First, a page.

A new pilot study conducted by Wake Forest Baptist Medical Center, Winston-Salem, NC, suggests that following hospital discharge, phone calls and conversations with a “stroke coach” may assist in keeping stroke patients on track during recovery. “Many patients are not only overwhelmed with the new diagnosis of stroke, but also the risk factors that might be uncovered during the stroke hospital stay. This means new medications or adjustments to the old ones,” explains Cheryl D. Bushnell, MD, associate professor of neurology and director of Wake Forest Baptist’s Primary Stroke Center. Bushnell adds that additional stroke education provided once the patient returns to the home setting may assist in easing the transition.

According to a recent news release, the study encompassed 30 stroke patients who had a change of at least two medications between admission and discharge. Researchers note that the first 20 patients were selected for “coach” calls while the remainder of the patients served as a control group, without coaching. The release notes that prior to the patients’ discharge, the coach reviewed a packet of information with each patient and their caregiver. The information educated patients about when to call 911 or their physician and/or pharmacist, lifestyle suggestions to prevent stroke, and a checklist of the individual patient’s risk factors with additional information about each. A list of their current medications was also included, detailing what the medications were intended to treat and the dosage. 

The study reports that 2 weeks following discharge, each of the 20 study participants in the coaching group received a call from the medication coach who offered general information about stroke, emphasized the importance of preventing future strokes, explained how to mitigate individual stroke risk factors, and the importance of taking their prescribed medications. Researchers add that the medication coach also assessed each patient’s understanding of their discharge orders by reviewing stroke medications on the discharge lists one by one and testing patients on whether they were still required to take a medication, and if not, why they were no longer taking it, the purpose behind each medication prescribed, how it should be taken, refilled, and how its side effects could be identified.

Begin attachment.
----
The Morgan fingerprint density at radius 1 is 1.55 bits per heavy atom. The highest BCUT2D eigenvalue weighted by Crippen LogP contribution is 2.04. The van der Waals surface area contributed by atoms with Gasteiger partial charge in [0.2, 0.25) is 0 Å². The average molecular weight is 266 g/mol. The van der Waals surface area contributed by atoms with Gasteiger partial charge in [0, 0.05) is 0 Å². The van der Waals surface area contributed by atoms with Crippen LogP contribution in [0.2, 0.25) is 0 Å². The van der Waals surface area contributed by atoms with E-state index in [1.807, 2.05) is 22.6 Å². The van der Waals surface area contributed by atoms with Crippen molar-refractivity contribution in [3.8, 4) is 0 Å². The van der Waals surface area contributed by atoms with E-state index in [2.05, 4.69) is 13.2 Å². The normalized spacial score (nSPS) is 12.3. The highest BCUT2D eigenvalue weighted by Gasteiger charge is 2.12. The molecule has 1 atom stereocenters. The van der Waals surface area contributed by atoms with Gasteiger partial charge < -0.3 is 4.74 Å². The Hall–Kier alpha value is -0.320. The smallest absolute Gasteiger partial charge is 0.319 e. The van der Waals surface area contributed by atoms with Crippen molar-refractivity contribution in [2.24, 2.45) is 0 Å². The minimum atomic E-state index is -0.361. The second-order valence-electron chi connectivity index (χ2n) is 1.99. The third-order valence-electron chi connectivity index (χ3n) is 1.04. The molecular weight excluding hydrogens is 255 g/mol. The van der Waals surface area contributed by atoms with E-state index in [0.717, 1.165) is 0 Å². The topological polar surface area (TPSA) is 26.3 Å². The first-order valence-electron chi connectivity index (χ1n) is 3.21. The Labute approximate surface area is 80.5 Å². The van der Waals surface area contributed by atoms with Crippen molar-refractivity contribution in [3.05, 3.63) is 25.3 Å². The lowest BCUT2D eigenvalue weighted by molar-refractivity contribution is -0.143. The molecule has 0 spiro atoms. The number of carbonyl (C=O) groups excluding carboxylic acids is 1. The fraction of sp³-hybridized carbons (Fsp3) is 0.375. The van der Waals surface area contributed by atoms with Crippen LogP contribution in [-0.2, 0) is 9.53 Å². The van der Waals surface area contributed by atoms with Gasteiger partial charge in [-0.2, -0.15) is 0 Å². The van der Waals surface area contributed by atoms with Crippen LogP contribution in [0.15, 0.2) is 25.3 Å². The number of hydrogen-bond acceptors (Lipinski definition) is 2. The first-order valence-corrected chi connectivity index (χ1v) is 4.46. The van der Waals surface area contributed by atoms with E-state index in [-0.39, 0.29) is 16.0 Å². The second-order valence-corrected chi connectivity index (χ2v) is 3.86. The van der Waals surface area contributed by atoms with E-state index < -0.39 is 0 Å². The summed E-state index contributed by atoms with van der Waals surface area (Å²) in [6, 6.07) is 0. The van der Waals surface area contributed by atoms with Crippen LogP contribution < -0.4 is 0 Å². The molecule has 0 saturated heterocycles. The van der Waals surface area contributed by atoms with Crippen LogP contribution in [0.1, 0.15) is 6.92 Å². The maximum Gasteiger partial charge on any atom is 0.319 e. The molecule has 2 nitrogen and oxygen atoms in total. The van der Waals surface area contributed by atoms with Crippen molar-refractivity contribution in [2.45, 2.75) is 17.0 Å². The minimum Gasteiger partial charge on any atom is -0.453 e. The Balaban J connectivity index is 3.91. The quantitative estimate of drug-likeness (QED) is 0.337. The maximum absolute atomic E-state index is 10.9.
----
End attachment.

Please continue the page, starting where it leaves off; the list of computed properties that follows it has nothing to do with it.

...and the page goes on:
The patients were then contacted after 3 months. The researchers note that while there was no observed difference between the groups in regard to knowledge of medications and stroke, 93.8% of patients in the coaching group knew how to react in the event that problems or symptoms worsened, compared to 77.8% of the control group. The results also suggest that 93.8% of coaching participants had been seen by their primary provider since discharge, compared to 60% of the those in the control group. 

Wake Forest Baptist researchers acknowledge the small study’s limitations, but also highlight its positive feedback stemming from participants and their experience with post-discharge coaching and the feasibility of integrating it into discharge plans.

Source: Wake Forest Baptist Medical Center